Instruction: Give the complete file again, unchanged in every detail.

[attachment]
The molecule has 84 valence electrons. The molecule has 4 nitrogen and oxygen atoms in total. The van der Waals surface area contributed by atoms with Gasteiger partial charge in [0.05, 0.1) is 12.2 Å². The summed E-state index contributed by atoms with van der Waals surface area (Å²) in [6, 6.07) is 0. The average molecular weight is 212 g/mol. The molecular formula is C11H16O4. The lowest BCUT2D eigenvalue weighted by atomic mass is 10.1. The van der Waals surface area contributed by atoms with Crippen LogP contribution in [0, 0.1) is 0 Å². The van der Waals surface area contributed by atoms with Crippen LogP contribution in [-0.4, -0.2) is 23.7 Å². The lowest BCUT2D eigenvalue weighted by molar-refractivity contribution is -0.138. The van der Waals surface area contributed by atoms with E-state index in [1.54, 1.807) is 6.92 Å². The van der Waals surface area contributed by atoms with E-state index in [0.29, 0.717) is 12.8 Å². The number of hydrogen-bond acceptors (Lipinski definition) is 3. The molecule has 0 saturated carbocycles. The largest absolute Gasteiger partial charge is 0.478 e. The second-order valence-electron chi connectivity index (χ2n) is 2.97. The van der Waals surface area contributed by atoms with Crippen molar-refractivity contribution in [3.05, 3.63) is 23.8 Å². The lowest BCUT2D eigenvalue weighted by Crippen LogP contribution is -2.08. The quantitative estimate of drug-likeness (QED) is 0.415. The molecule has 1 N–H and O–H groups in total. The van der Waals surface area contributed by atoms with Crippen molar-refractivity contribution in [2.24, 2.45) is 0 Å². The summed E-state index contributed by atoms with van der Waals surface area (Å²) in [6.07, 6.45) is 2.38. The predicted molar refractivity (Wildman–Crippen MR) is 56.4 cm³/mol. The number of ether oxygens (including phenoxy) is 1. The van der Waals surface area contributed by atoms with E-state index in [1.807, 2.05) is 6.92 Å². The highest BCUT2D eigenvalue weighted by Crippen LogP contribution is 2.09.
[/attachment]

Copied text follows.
The molecule has 84 valence electrons. The molecule has 4 nitrogen and oxygen atoms in total. The van der Waals surface area contributed by atoms with Gasteiger partial charge in [0.05, 0.1) is 12.2 Å². The summed E-state index contributed by atoms with van der Waals surface area (Å²) in [6, 6.07) is 0. The average molecular weight is 212 g/mol. The molecular formula is C11H16O4. The lowest BCUT2D eigenvalue weighted by atomic mass is 10.1. The van der Waals surface area contributed by atoms with Crippen LogP contribution in [0, 0.1) is 0 Å². The van der Waals surface area contributed by atoms with Crippen LogP contribution in [-0.4, -0.2) is 23.7 Å². The lowest BCUT2D eigenvalue weighted by molar-refractivity contribution is -0.138. The van der Waals surface area contributed by atoms with E-state index in [1.54, 1.807) is 6.92 Å². The van der Waals surface area contributed by atoms with E-state index in [0.29, 0.717) is 12.8 Å². The number of hydrogen-bond acceptors (Lipinski definition) is 3. The molecule has 0 saturated carbocycles. The largest absolute Gasteiger partial charge is 0.478 e. The second-order valence-electron chi connectivity index (χ2n) is 2.97. The van der Waals surface area contributed by atoms with Crippen molar-refractivity contribution in [3.05, 3.63) is 23.8 Å². The lowest BCUT2D eigenvalue weighted by Crippen LogP contribution is -2.08. The quantitative estimate of drug-likeness (QED) is 0.415. The molecule has 1 N–H and O–H groups in total. The van der Waals surface area contributed by atoms with Crippen molar-refractivity contribution in [2.24, 2.45) is 0 Å². The summed E-state index contributed by atoms with van der Waals surface area (Å²) in [6.07, 6.45) is 2.38. The predicted molar refractivity (Wildman–Crippen MR) is 56.4 cm³/mol. The number of ether oxygens (including phenoxy) is 1. The van der Waals surface area contributed by atoms with E-state index in [1.807, 2.05) is 6.92 Å². The highest BCUT2D eigenvalue weighted by Crippen LogP contribution is 2.09.